DAYS OF HEAVEN Like Days of Thunder, but prettier.

CINEMATOGRAPHERS are dropping like flies! Around the turn of the new year, two influential cameramen passed on: Haskell Wexler (who won the final Oscar dedicated to black-and-white cinematography for Who's Afraid of Virginia Woolf?) and Vilmos Zsigmond (Close Encounters of the Third Kind). A new five-film series showcases exceptional films from these men—and a few other remarkable cinematographers.

Douglas Slocombe (Raiders of the Lost Ark) and Jean Rabier (The Umbrellas of Cherbourg) also died recently, so it's a great time to talk about the dudes—they all seem to be dudes, unfortunately—who actually shoot your movies. A talented director of photography can make a good movie and save a bad one; the list of movies nearly ruined by incompetent directors but salvaged by expert DPs is substantial. And a cinematographer just made film history: With The Revenant, Emmanuel Lubezki (Birdman, Gravity) just became the first cinematographer to win three Academy Awards in a row.

If talk about light, shade, color, framing, and depth of field doesn't get your juices flowing, though, simply enjoy the remarkable movies the Hollywood's showing in their month-long Light and Shadows: Masters of Cinematography series. Wexler shot a chunk of Terrence Malick's rapturously gorgeous Days of Heaven (March 19) when the film's original cinematographer, Néstor Almendros, went blind during production. Zsigmond filtered Robert Altman's western McCabe and Mrs. Miller (March 7) with a smeary, smoky lens, softening the edges of a very rough story. James Wong Howe brilliantly captured unease and loss of identity in John Frankenheimer's paranoid body-switch movie Seconds (March 23; Saul Bass' titles are worth admission alone). And László Kovács went on to an unmatched career after breaking through with Peter Bogdanovich's sniper-at-the-drive-in thriller Targets (March 29).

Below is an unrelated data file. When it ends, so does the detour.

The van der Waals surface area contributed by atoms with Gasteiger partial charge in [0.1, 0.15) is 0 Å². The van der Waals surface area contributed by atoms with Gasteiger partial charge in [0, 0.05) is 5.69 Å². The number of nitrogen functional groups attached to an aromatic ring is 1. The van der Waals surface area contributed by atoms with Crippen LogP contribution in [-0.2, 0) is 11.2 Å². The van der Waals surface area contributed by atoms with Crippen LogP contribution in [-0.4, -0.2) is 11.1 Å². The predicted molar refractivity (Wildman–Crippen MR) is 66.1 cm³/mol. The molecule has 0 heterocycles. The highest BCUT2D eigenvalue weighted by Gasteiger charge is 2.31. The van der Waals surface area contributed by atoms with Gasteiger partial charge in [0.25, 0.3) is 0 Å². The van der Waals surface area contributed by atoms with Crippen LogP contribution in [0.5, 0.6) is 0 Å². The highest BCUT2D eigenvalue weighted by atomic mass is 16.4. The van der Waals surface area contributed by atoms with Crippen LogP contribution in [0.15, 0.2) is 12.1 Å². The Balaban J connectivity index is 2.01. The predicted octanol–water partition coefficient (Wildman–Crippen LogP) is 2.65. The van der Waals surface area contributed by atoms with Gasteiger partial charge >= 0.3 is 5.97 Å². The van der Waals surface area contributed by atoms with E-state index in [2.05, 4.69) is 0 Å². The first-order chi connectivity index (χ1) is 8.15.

All four of these films are absolutely worth seeing on the big screen, but if you're not sold, the series is rounded out by a 1972 obscurity shot by Gordon Willis called The Godfather (March 14).